Python programming

William Ray Wing wrw at mac.com
Fri Mar 7 03:27:33 CET 2014


On Mar 6, 2014, at 8:24 PM, Roy Smith <roy at panix.com> wrote:

> In article <mailman.7884.1394151937.18130.python-list at python.org>,
> Dennis Lee Bieber <wlfraed at ix.netcom.com> wrote:
> 
>> On 06 Mar 2014 02:51:54 GMT, albert at spenarnc.xs4all.nl (Albert van der
>> Horst) declaimed the following:
>> 
>>> In article <roy-A94C1B.22041912022014 at news.panix.com>,
>>> Roy Smith  <roy at panix.com> wrote:
>>>> In article <ldhcau$d9v$1 at reader1.panix.com>,
>>>> Grant Edwards <invalid at invalid.invalid> wrote:
>>>> 
>>>>> On 2014-02-13, Dennis Lee Bieber <wlfraed at ix.netcom.com> wrote:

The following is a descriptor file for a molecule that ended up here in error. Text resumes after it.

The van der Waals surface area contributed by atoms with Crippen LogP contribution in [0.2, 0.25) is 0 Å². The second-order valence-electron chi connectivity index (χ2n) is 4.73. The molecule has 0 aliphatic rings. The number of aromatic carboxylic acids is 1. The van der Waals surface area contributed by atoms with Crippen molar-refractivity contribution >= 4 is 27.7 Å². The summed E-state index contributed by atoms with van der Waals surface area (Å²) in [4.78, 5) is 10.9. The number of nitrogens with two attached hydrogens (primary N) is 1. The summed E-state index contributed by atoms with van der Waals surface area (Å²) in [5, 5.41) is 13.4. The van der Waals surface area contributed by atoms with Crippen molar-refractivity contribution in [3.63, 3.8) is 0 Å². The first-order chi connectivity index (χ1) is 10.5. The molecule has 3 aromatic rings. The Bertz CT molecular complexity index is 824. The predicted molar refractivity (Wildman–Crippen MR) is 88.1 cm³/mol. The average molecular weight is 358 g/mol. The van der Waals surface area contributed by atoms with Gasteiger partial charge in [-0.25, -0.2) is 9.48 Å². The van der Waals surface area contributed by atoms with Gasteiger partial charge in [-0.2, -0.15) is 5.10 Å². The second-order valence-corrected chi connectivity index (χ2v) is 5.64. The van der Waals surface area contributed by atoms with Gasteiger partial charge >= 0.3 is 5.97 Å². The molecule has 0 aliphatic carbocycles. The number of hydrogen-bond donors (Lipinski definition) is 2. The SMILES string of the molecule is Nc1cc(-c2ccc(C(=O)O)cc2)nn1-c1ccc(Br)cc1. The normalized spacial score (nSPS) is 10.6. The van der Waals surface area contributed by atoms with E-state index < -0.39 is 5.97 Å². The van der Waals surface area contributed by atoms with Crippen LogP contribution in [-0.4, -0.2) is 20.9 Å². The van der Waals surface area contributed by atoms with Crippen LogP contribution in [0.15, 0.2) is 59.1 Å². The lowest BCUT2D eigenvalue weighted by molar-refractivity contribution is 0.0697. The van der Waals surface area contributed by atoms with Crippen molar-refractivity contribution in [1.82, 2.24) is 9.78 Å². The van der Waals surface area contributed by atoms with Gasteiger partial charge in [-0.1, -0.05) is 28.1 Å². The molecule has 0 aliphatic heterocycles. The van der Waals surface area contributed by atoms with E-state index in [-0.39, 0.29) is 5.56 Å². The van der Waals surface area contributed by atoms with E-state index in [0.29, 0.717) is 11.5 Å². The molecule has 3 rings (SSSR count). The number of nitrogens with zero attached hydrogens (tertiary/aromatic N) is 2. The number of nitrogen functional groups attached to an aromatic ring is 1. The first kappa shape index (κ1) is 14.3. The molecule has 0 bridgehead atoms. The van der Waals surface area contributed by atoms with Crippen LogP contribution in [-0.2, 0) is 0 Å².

>>>>> 
>>>>>>   An S-100 wire-wrap board.
>>>>> 
>>>>> Yup, been there done that!
>>>> 
>>>> Never did S-100, but I did do a custom Unibus card (wirewrap).
>>>> 
>>>> You know you're working with a Real Computer (tm) when the +5V power
>>>> supply can deliver as much current as an arc welder.
>>> 
>>> I've a 64 node Parsytec transputer system in the hall way with
>>> dual 5V 100A power supplies. Does that count?
>> 
>> 	I spotted a device on the table of the company calibration office...
>> 
>> 	As I recall, it was a 100A capable resistor... 0.10 OHM.
>> 
>> 	No idea what it was meant for; big binding posts at one end, and a slab
>> of sheet steel in a "W" shape (smooth curves, not sharp bends).
> 
> External shunt for an ammeter?
>  

More likely a dummy load for power supply testing.  (Normally, ammeter shunts are sized to dissipate as little power as possible.)

-Bill




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